Welcome to Postcard Wednesday , I hope you enjoy a peek at some of my favourite places from my recent trip. The first in this series is the Loire Valley. I have done this in two parts as to be honest I had too many favourites to share in just one post.
The medieval town of Chinon was our base for exploring. We stayed at a delightful B & B in a beautifully restored and decorated house. Our genial host Maurice made us feel right at home , to say nothing of the most delicious breakfasts complete with freshly made crepes and apple compote.
If you ever find yourself in this region I would highly recommend Au Relais Saint Maurice.
Our room was spacious and comfortable and as you can see by the ceiling, we were nestled in the attic. The bathroom had a view of the castle as you sat on the loo.
This is the breakfast room – I loved the beautifully set table with its fine china, glassware and silver.
I have always been a fan of Citroen’s 2 CV’s , particularly this one which is a Charleston , so when it was parked in our street in Chinon I just couldn’t resist a shot. Behind the blue doors is a wonderful restaurant , the name of which escapes me, where we enjoyed the best dinner. I am vegetarian and nothing on the set menu was for me so the chef made me the best plate of various vegetables I had ever had. It truly was a work of art, I only wish I had taken a photo.
This is the medieval quarter of Chinon with its narrow , winding streets and white tufa house with their slate roofs.
The town sits on the Vienne River , with many vineyards stretching along its banks.
Fortresse Royale de Chinon overlooks the town and dates from the 11th. century, founded by Theobald1, Count of Blois. In 1156 Henry 11 of England , took over the castle from his brother Geoffrey, Count of Nantes. Henry favoured the chateau as his residence. Most of the standing structure can be attributed to his reign and he died there in 1189. After a siege in 1205 lasting several months the castle returned to French control.Used by Charles VII in the 15th century, the chateau became a prison in the second part of the 16th. century but then fell out of use was left to decay.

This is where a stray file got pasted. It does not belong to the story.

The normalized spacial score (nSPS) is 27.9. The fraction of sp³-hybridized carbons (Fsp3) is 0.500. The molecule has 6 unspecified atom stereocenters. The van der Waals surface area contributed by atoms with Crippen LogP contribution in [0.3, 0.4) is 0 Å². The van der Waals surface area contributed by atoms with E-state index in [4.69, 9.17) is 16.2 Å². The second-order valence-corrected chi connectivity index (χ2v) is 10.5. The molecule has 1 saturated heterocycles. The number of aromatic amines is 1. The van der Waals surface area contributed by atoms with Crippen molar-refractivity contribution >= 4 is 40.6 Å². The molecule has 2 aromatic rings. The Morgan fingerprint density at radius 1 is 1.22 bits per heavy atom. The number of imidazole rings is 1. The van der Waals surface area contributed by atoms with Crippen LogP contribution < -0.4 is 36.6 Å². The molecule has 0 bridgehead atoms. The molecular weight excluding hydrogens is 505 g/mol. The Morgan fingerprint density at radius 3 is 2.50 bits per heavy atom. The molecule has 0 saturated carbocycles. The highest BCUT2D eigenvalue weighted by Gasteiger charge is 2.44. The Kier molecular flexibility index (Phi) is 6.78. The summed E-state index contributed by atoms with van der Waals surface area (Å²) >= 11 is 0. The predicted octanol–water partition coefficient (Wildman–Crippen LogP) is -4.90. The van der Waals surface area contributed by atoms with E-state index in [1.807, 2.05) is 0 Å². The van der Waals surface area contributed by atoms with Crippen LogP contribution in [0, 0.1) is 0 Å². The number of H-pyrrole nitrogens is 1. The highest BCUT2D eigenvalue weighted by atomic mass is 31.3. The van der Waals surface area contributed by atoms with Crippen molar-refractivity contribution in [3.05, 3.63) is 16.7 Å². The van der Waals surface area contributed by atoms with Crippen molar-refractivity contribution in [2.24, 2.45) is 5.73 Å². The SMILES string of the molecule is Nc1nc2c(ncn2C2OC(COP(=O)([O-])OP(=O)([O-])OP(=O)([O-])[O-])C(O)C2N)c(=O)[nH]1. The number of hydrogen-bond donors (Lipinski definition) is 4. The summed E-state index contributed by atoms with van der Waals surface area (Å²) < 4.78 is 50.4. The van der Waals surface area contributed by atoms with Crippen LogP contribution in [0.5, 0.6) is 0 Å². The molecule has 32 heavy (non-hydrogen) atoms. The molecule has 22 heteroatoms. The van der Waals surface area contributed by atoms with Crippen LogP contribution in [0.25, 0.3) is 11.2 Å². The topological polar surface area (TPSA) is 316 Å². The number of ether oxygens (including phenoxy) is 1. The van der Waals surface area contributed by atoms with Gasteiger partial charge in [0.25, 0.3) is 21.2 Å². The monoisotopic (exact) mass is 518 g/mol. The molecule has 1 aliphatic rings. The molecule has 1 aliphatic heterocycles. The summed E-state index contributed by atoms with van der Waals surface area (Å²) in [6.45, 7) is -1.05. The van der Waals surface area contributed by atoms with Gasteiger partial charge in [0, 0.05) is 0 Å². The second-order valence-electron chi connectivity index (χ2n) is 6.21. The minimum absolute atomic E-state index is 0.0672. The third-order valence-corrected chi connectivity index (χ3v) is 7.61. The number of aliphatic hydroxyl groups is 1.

It was recognised as a historical monument in 1840 . The castle underwent a restoration and is now a major tourist attraction.
Visiting Villandry had been on my wish list for some years and it certainly exceded my expectations.
Villandry was built around 1536 and is the last of the great chateaux built along the banks of the Loire during the Renaissance. For the construction , Jean Le Breton, razed an old 12th. century fortress of which nothing remains today but the foundations and the keep.
The descendants of Jean Le Breton owned Villandry until 1754, when it became the property of the Marquis de Castellane. He built the classic style outbuildings and redesigned the interiors
In 1906 the castle was bought by Joachim Carvalloborn, a Spanish scientist. He restored the castle and re-instated the Renaissance gardens.
I really was in my element in the Villandry gardens. I say gardens because there are six different garden spaces. The decorative kitchen garden with its boxwood, roses, arbours and fountains, the ornamental salons with its boxwood shaped into hearts, spirals, crosses and spirals planted with flowers, the sun garden with the roses and perennials, the herb garden and the labyrinth , with the greenhouse and children’s garden.
The vegetable garden has two planting schemes, one in Spring , the other in Summer. The garden uses organic methods . I loved all its details, such as this one on one of the arbours.
This is the love garden , comprising four different squares, Tender Love, Passionate Love, Flighty Love and Tragic Love.
I hope you have enjoyed a glimpse of Loire Valley through my eyes.
Joining Catherine at Not Dressed as Lamb for Share What You Like.